There she blows!—there she blows!
A hump like a snow-hill! It is Moby Dick!
— Herman Melville Moby Dick
Managers pronounce it in planning meetings. Developers utter it in reverent awe. Process ceremonies build up around it. And I have to stifle the gag reflex.
It’s a shout I imagine coming from a sailor in Moby Dick. Not “There she blows!” but “Code freeze!” It’s about as likely, and just as fictitious.
Our hunt for another mythical state of code.
Code freeze is a term bandied around with, presumably, good intentions. But often people don’t intend to say what the words actually imply.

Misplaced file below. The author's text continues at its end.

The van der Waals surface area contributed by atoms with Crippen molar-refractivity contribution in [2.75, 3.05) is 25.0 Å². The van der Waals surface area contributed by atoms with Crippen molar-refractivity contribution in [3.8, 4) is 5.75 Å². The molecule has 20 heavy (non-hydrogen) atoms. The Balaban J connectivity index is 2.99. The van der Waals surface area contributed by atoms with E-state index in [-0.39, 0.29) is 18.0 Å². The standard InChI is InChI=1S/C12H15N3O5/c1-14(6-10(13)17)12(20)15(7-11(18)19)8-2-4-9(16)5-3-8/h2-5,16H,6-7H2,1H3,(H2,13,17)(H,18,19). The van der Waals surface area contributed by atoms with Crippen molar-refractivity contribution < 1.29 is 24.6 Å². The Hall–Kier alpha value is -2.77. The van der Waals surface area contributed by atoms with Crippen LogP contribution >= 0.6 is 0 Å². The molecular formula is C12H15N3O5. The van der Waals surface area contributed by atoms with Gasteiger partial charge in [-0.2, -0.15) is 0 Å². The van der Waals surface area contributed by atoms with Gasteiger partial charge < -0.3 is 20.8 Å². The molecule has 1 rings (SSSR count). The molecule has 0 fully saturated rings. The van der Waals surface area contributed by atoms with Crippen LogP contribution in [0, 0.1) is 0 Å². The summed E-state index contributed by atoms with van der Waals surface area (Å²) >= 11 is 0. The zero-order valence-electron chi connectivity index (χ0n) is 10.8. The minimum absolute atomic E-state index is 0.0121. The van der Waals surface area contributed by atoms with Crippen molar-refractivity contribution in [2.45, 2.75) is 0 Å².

A code freeze denotes the period between some “done” point—when no further work is expected to be performed—and the release date.
Exactly when are these points? And what happens in the middle?
The release date is pretty easy to define: sometimes called release to manufacture or RTM. It’s when the Gold Master of an installer disk is burnt and sent for duplication. In the enlightened twenty-first century we may not always ship physical media, but we tend to follow the mechanical conventions dictated by such a release schedule nonetheless. Is this useful and appropriate? Sometimes yes; sometimes no. It does lend a useful cadence to the delivery schedule.
But what is the preceding “done” point that initiates code freeze? Clearly, it should be the point when we consider the code to be complete, with all features implemented and no egregious ...